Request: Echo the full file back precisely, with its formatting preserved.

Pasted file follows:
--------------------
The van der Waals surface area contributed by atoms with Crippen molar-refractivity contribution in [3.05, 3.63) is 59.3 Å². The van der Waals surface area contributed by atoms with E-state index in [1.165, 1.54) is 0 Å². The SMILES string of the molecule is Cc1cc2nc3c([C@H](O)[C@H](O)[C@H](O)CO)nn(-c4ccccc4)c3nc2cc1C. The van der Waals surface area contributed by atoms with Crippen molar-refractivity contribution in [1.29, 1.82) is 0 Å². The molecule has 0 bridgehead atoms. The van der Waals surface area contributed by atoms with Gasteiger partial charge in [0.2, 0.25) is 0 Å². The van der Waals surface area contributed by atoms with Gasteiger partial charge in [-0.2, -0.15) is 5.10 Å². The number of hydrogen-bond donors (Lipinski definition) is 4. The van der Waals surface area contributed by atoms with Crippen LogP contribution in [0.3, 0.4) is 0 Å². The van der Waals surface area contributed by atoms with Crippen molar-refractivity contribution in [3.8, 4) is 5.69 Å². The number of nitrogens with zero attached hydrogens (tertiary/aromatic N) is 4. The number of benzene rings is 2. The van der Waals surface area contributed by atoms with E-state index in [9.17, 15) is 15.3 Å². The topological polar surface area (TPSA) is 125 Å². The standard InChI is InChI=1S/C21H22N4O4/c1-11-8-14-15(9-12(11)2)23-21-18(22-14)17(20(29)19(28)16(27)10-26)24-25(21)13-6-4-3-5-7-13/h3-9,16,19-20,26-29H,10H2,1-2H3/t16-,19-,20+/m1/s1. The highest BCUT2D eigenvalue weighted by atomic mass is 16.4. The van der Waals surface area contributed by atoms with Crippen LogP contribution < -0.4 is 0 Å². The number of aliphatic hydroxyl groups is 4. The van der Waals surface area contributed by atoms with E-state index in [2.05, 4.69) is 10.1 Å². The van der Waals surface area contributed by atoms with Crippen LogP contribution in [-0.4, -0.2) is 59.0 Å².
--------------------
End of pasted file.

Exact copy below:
The van der Waals surface area contributed by atoms with Crippen molar-refractivity contribution in [3.05, 3.63) is 59.3 Å². The van der Waals surface area contributed by atoms with E-state index in [1.165, 1.54) is 0 Å². The SMILES string of the molecule is Cc1cc2nc3c([C@H](O)[C@H](O)[C@H](O)CO)nn(-c4ccccc4)c3nc2cc1C. The van der Waals surface area contributed by atoms with Crippen molar-refractivity contribution in [1.29, 1.82) is 0 Å². The molecule has 0 bridgehead atoms. The van der Waals surface area contributed by atoms with Gasteiger partial charge in [0.2, 0.25) is 0 Å². The van der Waals surface area contributed by atoms with Gasteiger partial charge in [-0.2, -0.15) is 5.10 Å². The number of hydrogen-bond donors (Lipinski definition) is 4. The van der Waals surface area contributed by atoms with Crippen LogP contribution in [0.3, 0.4) is 0 Å². The van der Waals surface area contributed by atoms with Crippen molar-refractivity contribution in [3.8, 4) is 5.69 Å². The number of nitrogens with zero attached hydrogens (tertiary/aromatic N) is 4. The number of benzene rings is 2. The van der Waals surface area contributed by atoms with E-state index in [9.17, 15) is 15.3 Å². The topological polar surface area (TPSA) is 125 Å². The standard InChI is InChI=1S/C21H22N4O4/c1-11-8-14-15(9-12(11)2)23-21-18(22-14)17(20(29)19(28)16(27)10-26)24-25(21)13-6-4-3-5-7-13/h3-9,16,19-20,26-29H,10H2,1-2H3/t16-,19-,20+/m1/s1. The highest BCUT2D eigenvalue weighted by atomic mass is 16.4. The van der Waals surface area contributed by atoms with Crippen LogP contribution < -0.4 is 0 Å². The number of aliphatic hydroxyl groups is 4. The van der Waals surface area contributed by atoms with E-state index in [2.05, 4.69) is 10.1 Å². The van der Waals surface area contributed by atoms with Crippen LogP contribution in [-0.4, -0.2) is 59.0 Å².